WINCHESTER — Frankie Ritter approached the 2019 college baseball season the same as many freshmen likely often do.
Ritter, a former standout on the diamond for Sherando High School, arrived at Shenandoah University last fall hoping to see some playing time come spring but primarily wanted to use the 2019 season as an opportunity to learn from veteran infielders like shortstop Robbie Marcelle and second baseman Tristan Baker.
Billed by Hornets head coach Kevin Anderson as SU’s shortstop of the future, Ritter has suddenly become Shenandoah’s third baseman of the present and a sparkplug at the top of the batting order.
After seeing sparse action in Shenandoah’s first 21 games — he appeared in eight contests during that span, primarily as a late-game substitute — Ritter was thrust into a starting role as part of a lineup shakeup on April 6. His performance has made him a lineup mainstay as SU heads into a weekend home series against Hampden-Sydney in the first round of the Old Dominion Athletic Conference tournament on Saturday.
“It’s just learning off the older guys. They helped me a lot coming in in the fall, and in the spring they really helped me. It’s just basically learning off of them and then I got my shot,” Ritter said on Wednesday.
“It was just like make the most of the time that you have playing, just use everything the older guys taught me to play.”
Ritter has thrived since getting the start at third base in the nightcap of a doubleheader against Lynchburg on April 6. He hit ninth in that contest, going 1-for-3 with an RBI in a 3-2 win.
Ritter hit atop the lineup the next day and notched three hits while scoring twice in a 13-4 win over Penn State-Harrisburg, the first in a three-game stretch during which the freshman went a combined 8-for-17 with nine runs scored.
“We needed a spark at the top of the order,” Anderson said of an SU lineup that was lacking its usual thump through the first half of the season. “Frankie was splitting time as a utility guy on varsity, getting a lot of playing time on developmental. We put him in the lineup a few weeks ago and he’s played an outstanding third base for us defensively. He’s been getting on base a lot. He’s been a key to a lot of our success.”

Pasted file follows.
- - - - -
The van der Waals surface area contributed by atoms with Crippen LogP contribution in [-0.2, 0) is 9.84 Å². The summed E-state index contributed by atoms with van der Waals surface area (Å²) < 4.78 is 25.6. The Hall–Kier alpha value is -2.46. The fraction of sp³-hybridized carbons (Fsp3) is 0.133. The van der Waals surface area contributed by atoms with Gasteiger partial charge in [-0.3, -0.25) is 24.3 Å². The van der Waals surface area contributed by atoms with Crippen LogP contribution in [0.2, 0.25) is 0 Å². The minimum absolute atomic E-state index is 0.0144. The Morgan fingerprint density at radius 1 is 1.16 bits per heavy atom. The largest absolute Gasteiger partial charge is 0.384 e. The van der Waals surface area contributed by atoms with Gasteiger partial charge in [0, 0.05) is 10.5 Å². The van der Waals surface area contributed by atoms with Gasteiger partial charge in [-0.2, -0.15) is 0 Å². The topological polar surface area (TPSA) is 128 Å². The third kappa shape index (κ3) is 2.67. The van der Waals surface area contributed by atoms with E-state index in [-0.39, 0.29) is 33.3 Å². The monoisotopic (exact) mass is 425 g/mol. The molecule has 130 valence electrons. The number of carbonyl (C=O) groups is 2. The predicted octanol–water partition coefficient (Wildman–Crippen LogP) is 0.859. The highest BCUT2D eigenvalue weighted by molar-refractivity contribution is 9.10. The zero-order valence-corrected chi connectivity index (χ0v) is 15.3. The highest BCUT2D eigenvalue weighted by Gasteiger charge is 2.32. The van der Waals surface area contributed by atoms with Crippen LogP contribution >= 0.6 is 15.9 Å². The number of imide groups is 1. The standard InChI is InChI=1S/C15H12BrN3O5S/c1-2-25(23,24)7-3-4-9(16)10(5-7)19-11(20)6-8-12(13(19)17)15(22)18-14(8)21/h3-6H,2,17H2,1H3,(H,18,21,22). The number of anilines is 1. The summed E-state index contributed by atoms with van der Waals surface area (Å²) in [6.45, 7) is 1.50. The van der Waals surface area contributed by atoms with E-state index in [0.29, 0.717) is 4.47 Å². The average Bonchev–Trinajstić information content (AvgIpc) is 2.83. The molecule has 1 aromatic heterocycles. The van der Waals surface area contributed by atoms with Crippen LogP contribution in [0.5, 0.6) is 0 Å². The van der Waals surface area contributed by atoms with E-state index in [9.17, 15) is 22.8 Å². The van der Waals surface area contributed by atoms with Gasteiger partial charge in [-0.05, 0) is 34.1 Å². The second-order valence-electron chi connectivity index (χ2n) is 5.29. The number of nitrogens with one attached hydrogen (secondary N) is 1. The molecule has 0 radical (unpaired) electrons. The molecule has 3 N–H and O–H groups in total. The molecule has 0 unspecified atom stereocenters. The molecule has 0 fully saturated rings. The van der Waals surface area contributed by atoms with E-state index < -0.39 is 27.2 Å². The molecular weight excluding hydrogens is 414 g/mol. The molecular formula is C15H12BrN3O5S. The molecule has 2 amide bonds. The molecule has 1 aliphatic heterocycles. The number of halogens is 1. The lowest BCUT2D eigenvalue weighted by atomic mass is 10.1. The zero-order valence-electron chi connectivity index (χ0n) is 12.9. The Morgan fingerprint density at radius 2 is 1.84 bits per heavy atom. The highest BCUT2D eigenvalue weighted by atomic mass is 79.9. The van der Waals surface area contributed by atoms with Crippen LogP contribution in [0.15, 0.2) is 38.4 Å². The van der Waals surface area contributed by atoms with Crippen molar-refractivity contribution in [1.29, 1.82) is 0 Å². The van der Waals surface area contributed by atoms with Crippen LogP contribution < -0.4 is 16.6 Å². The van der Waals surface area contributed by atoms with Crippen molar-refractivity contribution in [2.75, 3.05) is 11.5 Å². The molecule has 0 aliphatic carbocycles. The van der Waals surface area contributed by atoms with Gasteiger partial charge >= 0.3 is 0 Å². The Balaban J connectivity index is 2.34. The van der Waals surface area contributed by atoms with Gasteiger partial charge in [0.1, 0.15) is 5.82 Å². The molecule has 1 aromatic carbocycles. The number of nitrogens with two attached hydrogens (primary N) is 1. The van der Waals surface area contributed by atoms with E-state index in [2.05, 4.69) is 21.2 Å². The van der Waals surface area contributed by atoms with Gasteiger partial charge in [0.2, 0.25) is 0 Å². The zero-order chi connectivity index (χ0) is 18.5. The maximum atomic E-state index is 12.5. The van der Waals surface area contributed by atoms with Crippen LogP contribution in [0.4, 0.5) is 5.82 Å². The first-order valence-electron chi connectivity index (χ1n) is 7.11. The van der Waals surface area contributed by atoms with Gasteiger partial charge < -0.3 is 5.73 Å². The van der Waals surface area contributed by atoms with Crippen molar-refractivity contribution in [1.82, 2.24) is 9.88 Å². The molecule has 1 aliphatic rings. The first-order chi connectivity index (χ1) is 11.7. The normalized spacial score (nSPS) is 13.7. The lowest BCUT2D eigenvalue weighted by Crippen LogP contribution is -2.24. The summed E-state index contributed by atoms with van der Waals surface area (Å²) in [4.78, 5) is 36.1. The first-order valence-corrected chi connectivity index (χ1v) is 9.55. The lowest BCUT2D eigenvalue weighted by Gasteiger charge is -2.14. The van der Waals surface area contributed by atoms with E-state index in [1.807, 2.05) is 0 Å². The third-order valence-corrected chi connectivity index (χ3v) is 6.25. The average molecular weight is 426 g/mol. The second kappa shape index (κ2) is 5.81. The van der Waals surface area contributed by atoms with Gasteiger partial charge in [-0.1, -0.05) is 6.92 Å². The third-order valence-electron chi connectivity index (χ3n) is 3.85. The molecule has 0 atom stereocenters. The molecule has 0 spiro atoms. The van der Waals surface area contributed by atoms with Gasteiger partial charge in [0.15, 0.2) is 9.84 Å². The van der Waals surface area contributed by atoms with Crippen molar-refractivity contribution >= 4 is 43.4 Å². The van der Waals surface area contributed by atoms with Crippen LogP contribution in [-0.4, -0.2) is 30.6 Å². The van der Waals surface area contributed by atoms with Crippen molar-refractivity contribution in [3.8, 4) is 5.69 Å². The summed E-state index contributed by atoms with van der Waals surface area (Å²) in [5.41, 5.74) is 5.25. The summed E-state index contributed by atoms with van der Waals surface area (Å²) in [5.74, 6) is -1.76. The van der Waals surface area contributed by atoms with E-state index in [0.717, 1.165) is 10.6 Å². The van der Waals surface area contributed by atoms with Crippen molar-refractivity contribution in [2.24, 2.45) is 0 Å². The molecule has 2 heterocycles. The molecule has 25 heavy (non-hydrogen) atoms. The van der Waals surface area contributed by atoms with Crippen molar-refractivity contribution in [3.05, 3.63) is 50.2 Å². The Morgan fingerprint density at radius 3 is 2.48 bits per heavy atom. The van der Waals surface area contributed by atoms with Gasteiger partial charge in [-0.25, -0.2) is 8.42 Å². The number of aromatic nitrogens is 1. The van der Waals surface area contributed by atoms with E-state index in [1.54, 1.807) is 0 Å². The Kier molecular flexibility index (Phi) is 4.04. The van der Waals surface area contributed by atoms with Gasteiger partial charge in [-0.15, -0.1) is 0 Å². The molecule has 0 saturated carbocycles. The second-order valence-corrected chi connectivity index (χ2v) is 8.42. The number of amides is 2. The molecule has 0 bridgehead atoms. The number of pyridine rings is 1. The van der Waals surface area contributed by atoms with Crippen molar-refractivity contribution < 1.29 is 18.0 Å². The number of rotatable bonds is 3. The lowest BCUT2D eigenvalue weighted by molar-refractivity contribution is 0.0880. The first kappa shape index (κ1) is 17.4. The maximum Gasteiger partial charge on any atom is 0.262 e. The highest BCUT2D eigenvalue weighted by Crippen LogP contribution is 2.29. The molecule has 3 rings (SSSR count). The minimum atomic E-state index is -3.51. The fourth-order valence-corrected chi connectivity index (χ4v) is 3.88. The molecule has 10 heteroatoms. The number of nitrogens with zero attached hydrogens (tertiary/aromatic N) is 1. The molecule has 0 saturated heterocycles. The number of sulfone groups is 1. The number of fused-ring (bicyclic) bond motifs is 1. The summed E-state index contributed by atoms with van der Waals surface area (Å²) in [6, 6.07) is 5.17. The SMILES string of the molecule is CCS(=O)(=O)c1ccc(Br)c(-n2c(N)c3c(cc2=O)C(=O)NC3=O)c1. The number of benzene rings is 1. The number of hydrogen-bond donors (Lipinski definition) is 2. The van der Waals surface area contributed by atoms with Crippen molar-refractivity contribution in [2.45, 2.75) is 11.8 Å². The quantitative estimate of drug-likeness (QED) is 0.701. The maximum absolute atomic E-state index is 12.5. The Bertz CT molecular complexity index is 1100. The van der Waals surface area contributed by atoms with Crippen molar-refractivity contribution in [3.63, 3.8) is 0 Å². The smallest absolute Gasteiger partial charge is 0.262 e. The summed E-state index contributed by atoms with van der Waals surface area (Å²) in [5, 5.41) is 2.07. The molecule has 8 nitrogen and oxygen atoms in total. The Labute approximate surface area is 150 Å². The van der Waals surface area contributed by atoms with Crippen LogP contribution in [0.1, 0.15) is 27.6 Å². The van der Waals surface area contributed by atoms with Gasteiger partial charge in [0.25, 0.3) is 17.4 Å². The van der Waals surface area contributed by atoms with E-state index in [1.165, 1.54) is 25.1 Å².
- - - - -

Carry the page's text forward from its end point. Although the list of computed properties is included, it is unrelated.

It’s not a coincidence that Ritter’s insertion into the lineup coincided with the Hornets’ resurgence at the plate.
The power stroke of Keegan Woolford — whose 11 home runs and 46 RBIs led the ODAC in the regular season — certainly helped create a more potent Shenandoah offense, but the one-two punch of Ritter and Baker ahead of Shenandoah’s sluggers has been setting the table.
Ritter is batting .348 (23-for-66) with five doubles, a triple, six RBIs and 24 runs scored this season, and he’s scored at least one run in 12 of his last 14 starts. He also sports a .449 on-base percentage this spring.
“Frankie’s been good for us,” said Woolford, who had 35 RBIs in April. “Coach put him in the leadoff spot and he gets on a lot. Either he hits the ball around the yard, or he walks or gets hit by pitches. Somehow he gets on, he does whatever he does, and then the guys behind him have just been driving him in.”
Ritter’s shot at regular playing time has meant getting acclimated to an unfamiliar position. Ritter, a three-year starting shortstop at Sherando, last played third base about two summers ago, he said, and he hadn’t taken many reps at the hot corner before taking over as the starting third baseman at the start of April, according to Anderson.
In 15 games played at third base, Ritter has committed four errors in 41 total chances.
“He’s a baseball player. We try not to give him a lot to think about and just let him go out there and play,” Anderson said. “He has good reactions, good feet, good arm. And again, I’ve seen him play since he was 9 years old and he is the epitome of a baseball player.”
Ritter, a three-time All-Northwestern District/Conference 21 West selection and a 2017 All-Region 4A West first-teamer in high school, said his confidence level was “50-50” as to whether he thought he’d be able to step in and produce the way he has in his first season of college ball.
“I mean it’s college, there’s a big diifference, so I didn’t know how it was gonna be,” Ritter said. “After playing a few games, it was just like it’s baseball, so just keep playing.”
Whether Ritter will get the chance to continue building on his strong freshman season depends on Shenandoah’s performance in the ODAC tournament.
The Hornets likely need to win the eight-team conference tournament — which continues in Salem next weekend with a double-elimination format featuring the four winners of this weekend’s best-of-three series — to make their sixth straight appearance in the NCAA Division III regional playoffs.
“We shuffled our lineup around a little bit trying to find the right combination and hopefully our guys are getting hot at the right time,” Anderson said. “That’s all you can ask for as a coach. There’s eight teams now that have an 0-0 record. The way our tournament and the regionals are set up, we’ve gotta play good for five weekends. If you play good on a weekend, you get to play the next weekend. And if you play good that weekend you get to play the next weekend, and then the next weekend, and then you go to the World Series. So it’s can we play outstanding baseball for five weekends?”